The Sermon for Sunday, September 3rd, 2023, the Thirteenth Sunday after Trinity

The Lessons: Jeremiah 15:15-21; Psalm 26; Romans 12:1-8; Matthew 16:21-27

The Text: Romans 12:1-2


St. Paul’s Epistle to the Romans sets out clearly the way of salvation through the Gospel he expounds in the first eight chapters. From his exposition of the Gospel, it is evident that it is by God’s mercy and grace that Christians have come to put their faith in the Lord Jesus Christ. They have received so great a salvation through the merits of Christ and the mercies of God in whom they have believed and by whom they have been adopted as His beloved children.


Since Christians have received this great salvation by the mercy of God, St. Paul appeals to them by the mercies of God to present themselves to God as a living sacrifice, holy and pleasing to him (Romans 12:1). What is meant by this?

First of all, we must understand that the animal sacrifices offered for sins in ancient Israel necessitated the death of the animals concerned. We also know that when the Lord Jesus Christ offered himself as a sacrifice for sin on the cross, his sacrifice was offered once for all time, effecting the forgiveness of all sins that anyone ever would commit, except sin against the Holy Spirit (Mark 3:28-30). When St. Paul used the phrase “living sacrifice,” would it not have referred to the redemption of mankind through Christ’s death (see Hebrews 9:23-28) alone?

St. Paul was referring to the Christian way of life that we should live in thanksgiving for God’s mercies, in thanksgiving for the great salvation that we have received in Christ! In a fundamental sense, this sacrifice entails a kind of death since we must take up our cross and follow Christ (Matthew 16:24) and yield control of our life to Him (Matthew 16:25). This Christian way of life is a living sacrifice in the sense that it continues as long as we live on this earth. All our life we must continue to give control of every part of our life to the Lord Jesus Christ. Since the Lord in obedience to God gave his life for ours on the cross, Christians in answer to such great divine love, are called by the mercies of God to offer themselves to God continually.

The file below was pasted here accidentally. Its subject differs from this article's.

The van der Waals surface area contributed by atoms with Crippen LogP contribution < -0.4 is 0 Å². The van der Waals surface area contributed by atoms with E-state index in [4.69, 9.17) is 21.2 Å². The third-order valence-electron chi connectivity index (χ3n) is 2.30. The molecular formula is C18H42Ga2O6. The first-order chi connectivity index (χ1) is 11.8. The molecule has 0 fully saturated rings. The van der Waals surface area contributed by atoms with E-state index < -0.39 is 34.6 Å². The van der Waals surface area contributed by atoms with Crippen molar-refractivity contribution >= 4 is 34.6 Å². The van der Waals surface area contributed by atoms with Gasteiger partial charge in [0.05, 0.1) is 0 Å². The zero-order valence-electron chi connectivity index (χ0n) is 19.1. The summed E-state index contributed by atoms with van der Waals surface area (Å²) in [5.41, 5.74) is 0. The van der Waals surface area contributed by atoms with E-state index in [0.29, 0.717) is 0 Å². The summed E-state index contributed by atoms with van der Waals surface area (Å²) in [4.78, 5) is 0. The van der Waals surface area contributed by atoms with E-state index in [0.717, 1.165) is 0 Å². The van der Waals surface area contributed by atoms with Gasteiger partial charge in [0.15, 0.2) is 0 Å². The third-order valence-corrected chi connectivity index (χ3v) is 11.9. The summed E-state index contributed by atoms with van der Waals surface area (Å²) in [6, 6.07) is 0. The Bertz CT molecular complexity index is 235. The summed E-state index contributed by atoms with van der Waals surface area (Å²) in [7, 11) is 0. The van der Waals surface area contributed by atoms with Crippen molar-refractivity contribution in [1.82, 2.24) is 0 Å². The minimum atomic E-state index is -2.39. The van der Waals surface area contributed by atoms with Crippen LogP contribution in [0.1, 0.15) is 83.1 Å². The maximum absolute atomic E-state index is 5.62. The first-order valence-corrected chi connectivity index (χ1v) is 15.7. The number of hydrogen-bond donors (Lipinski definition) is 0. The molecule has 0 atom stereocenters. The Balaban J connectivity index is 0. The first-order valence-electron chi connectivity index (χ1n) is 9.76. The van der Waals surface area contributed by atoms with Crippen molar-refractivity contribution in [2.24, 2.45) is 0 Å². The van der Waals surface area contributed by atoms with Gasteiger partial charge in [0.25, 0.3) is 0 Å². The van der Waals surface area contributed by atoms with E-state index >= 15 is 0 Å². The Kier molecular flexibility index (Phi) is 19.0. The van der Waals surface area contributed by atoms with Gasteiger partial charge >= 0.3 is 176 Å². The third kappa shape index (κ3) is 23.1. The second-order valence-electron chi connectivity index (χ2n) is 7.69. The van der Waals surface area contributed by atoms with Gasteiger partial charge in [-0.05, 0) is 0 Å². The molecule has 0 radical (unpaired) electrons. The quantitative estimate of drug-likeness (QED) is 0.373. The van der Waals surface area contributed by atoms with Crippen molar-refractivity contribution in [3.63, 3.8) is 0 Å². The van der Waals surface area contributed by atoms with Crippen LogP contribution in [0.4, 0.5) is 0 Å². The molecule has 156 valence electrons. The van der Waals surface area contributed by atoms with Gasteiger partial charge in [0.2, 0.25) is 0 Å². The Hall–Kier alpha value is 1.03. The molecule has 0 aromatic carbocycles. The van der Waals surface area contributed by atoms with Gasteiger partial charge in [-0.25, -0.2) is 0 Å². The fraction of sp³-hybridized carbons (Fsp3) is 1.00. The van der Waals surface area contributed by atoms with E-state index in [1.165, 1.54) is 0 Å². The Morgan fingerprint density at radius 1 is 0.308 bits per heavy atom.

Just as the laws of ancient Israel demanded that an animal without blemish or deformity had to be offered to God (Leviticus 22:19-25; Deuteronomy 15:21; 17:1; Malachi 1:7-8), so Christians must offer themselves to God as a holy sacrifice, dedicated and devoted to God, with no intentional, habitual sin in their lives. St. Peter describes all Christians as “a holy nation” (1 Peter 2:9) quoting from God’s description of Israel in Exodus 19:6. It means that we are to live pure lives, set apart for God and pleasing to him. This continual offering of our bodies to God is called by St. Paul “your reasonable service” (Romans 12:1c, KJV), a term which could also be rendered “your spiritual worship.” In other words, this is the worship “in spirit and in truth” that Jesus told us the Father is looking for in those who worship him (John 4:23).


Now this continual sacrifice goes hand in hand with another requirement that St. Paul now names: “And be not conformed to this world; but be ye transformed by the renewing of your mind, that ye may prove what is that good, and acceptable, and perfect, will of God” (Romans 12:2, KJV). Though the passive imperative (translated “be not conformed”) is used here, the sense is more “Do not conform yourselves.” We must be determined not to conform ourselves to the world. The “world” means the present age, and its culture. The age to come is the Messianic age, or eternity, as ruled by the Lord Jesus Christ. The call not to conform ourselves to the present age is an especially important call, since there is much that is ungodly and sinful in our surrounding culture, which we must not only recognize as sinful and ungodly, but also refuse to participate in. Therefore, every Christian has a responsibility not to be indoctrinated or influenced by today’s culture in any way that conflicts with the revealed will of God in the Bible.